Matching two fields in Access Database

I am building an Access 2016 database with two different tables. The first table has a list of patients and doctors, procedures and cost, etc. The doctors on the list are represented by a number instead of their name. Say "1," or "35."

I have another table that has what is essentially a key for that information. In the first column I have those numbers and in the second column I have the names of the doctors to which each number represents. So Column one says "1" and Column 2 says "Dr Jones, MD."

In Microsoft Access, how do I force the database to display the names instead of the doctor using the second table? RIght now the query comes up with the field for doctor and shows the numbers. I need the database to say "Oh, the doctor field is listed as 1 so therefore it is actually Dr Jones," and display that. I'm sure it has something to do with dependencies or relationships but I'm not sure what to do. I can provide an example, if necessary.
TarkisalAsked:
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Bill PrewCommented:
In a query join the two tables on that id column, and then use the friendly name column from the "key" table in any reports or forms you want.


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aikimarkCommented:
When you bind a table/query to a list or dropdown control, set the width of the column(s) you don't want the user to see = 0
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Martyn SpencerSoftware Developer / Linux System Administrator / Managing DirectorCommented:
You could create a view that joins the two tables together, or create a view for the patients table and define a lookup field that links to the doctor table. The view, if defined correctly will be read/write and you can use it wherever you wish to list patients with the doctor's full name.

I have not used Access recently, but you may even be able to modify your patient table to define the doctor field as a lookup to the doctor table.

One advantage of defining a lookup field is that when you create forms, Access automatically creates combo boxes for you with the correct links.
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Scott McDaniel (Microsoft Access MVP - EE MVE )Infotrakker SoftwareCommented:
One advantage of defining a lookup field is that when you create forms, Access automatically creates combo boxes for you with the correct links. I would advise against creating
That's the ONLY advantage of creating lookups at the table level. There are many reasons for NOT doing so:

http://access.mvps.org/access/lookupfields.htm

Of course, there's also this somewhat ill-informed rebuttal:

https://improvingsoftware.com/2009/10/02/blog-response-lookup-fields-in-access-are-evil/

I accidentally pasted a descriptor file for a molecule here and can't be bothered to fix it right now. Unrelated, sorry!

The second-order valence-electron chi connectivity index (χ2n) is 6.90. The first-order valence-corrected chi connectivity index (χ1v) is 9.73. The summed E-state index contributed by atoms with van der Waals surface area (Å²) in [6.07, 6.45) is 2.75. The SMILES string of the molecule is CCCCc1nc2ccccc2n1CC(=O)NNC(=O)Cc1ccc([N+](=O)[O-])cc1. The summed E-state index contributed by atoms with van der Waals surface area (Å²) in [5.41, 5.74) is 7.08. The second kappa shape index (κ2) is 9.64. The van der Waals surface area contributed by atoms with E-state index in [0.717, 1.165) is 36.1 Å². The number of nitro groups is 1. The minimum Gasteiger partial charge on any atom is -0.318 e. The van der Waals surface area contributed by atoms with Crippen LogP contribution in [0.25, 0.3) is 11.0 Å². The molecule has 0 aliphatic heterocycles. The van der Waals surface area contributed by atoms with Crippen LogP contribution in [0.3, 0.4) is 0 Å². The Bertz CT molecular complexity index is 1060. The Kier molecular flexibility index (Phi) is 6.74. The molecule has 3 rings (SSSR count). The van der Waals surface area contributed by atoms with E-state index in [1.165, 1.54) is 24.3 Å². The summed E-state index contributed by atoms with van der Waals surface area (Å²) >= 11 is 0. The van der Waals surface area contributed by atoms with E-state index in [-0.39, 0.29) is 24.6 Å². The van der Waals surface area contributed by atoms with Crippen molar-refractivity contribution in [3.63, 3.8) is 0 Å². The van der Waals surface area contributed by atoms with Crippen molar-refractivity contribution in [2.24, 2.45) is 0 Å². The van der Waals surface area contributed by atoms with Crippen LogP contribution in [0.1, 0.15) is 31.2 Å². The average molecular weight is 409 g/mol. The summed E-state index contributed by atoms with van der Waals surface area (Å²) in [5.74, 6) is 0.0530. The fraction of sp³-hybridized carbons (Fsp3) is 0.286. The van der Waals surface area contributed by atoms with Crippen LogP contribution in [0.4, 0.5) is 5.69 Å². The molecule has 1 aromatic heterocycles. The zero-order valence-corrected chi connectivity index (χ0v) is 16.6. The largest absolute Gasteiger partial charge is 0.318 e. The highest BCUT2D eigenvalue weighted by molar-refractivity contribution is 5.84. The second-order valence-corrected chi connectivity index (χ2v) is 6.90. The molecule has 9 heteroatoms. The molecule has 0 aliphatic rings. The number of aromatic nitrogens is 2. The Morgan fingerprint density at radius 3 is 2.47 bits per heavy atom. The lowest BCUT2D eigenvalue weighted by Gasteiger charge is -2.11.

I don't think the guy realizes the he was validating those reasons (all of his rebuttals talk about ways around the "evils" ... which kind of is the point of NOT using Lookups at the table level), and in the point regarding upsizing, he's just wrong wrong wrong!

The point here is: If you're designing a database, take the time to do it right, and avoid the traps of table-level Lookup fields.
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Martyn SpencerSoftware Developer / Linux System Administrator / Managing DirectorCommented:
The point here is: If you're designing a database, take the time to do it right, and avoid the traps of table-level Lookup fields.
The questioner mentions having two tables, patient and doctor. Without seeing the detail, this was enough to lead me to conclude that they had already normalised the data adequately.

In the days when I used Access, which is some time ago now, a lookup field could only be defined on a view and it was always defined as a relationship between two tables. I mentioned using a lookup field either in a view (which would be my preferred route and was mentioned first) or if they wanted to, they could create a table-based lookup field.

My understanding is that when creating a table-based lookup field you can ensure that it refers to a lookup table rather than having Access "hide" the implementation. To be clear, that is what I am suggesting if the questioner does decide to go down the table-based lookup field route. If this is not possible, I am happy to stand corrected on the suggestion to use a table based lookup field and would revise my answer to only mention using one in a view.

If it is the case that a lookup field does allow the user to exploit a relationship between two tables and the user understands how lookup fields work and their potential limitations, it could well still be a valid choice and using them does not necessarily imply poor database design.
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Martyn SpencerSoftware Developer / Linux System Administrator / Managing DirectorCommented:
I suggest that the first answer does suitably answer the question and the points raised by aikimark and me may also have value. I have not suggested that the interaction between Scott and I receive points because I don't feel that they are directed at the person asking the question.
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